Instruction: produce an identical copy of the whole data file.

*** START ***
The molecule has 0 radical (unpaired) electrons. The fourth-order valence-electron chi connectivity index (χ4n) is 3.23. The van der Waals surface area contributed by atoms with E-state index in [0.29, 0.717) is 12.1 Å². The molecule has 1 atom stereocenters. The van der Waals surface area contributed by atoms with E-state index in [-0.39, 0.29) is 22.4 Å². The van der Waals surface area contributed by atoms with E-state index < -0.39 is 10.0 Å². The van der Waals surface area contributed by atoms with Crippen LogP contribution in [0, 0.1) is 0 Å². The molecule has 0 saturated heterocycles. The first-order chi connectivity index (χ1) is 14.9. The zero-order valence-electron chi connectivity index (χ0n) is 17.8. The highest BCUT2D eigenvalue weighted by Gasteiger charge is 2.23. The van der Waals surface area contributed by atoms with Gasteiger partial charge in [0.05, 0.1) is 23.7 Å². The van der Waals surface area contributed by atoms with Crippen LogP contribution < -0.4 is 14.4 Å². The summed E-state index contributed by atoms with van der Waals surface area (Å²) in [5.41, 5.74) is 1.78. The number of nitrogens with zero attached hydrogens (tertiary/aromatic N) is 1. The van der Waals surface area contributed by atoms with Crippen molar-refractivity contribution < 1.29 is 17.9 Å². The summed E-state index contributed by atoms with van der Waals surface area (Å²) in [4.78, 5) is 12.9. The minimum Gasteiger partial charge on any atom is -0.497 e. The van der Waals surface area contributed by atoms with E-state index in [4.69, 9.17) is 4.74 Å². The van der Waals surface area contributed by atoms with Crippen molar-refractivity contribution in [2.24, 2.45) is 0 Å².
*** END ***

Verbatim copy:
The molecule has 0 radical (unpaired) electrons. The fourth-order valence-electron chi connectivity index (χ4n) is 3.23. The van der Waals surface area contributed by atoms with E-state index in [0.29, 0.717) is 12.1 Å². The molecule has 1 atom stereocenters. The van der Waals surface area contributed by atoms with E-state index in [-0.39, 0.29) is 22.4 Å². The van der Waals surface area contributed by atoms with E-state index < -0.39 is 10.0 Å². The van der Waals surface area contributed by atoms with Crippen LogP contribution in [0, 0.1) is 0 Å². The molecule has 0 saturated heterocycles. The first-order chi connectivity index (χ1) is 14.9. The zero-order valence-electron chi connectivity index (χ0n) is 17.8. The highest BCUT2D eigenvalue weighted by Gasteiger charge is 2.23. The van der Waals surface area contributed by atoms with Gasteiger partial charge in [0.05, 0.1) is 23.7 Å². The van der Waals surface area contributed by atoms with Crippen LogP contribution < -0.4 is 14.4 Å². The summed E-state index contributed by atoms with van der Waals surface area (Å²) in [5.41, 5.74) is 1.78. The number of nitrogens with zero attached hydrogens (tertiary/aromatic N) is 1. The van der Waals surface area contributed by atoms with Crippen molar-refractivity contribution < 1.29 is 17.9 Å². The summed E-state index contributed by atoms with van der Waals surface area (Å²) in [4.78, 5) is 12.9. The minimum Gasteiger partial charge on any atom is -0.497 e. The van der Waals surface area contributed by atoms with E-state index in [4.69, 9.17) is 4.74 Å². The van der Waals surface area contributed by atoms with Crippen molar-refractivity contribution in [2.24, 2.45) is 0 Å².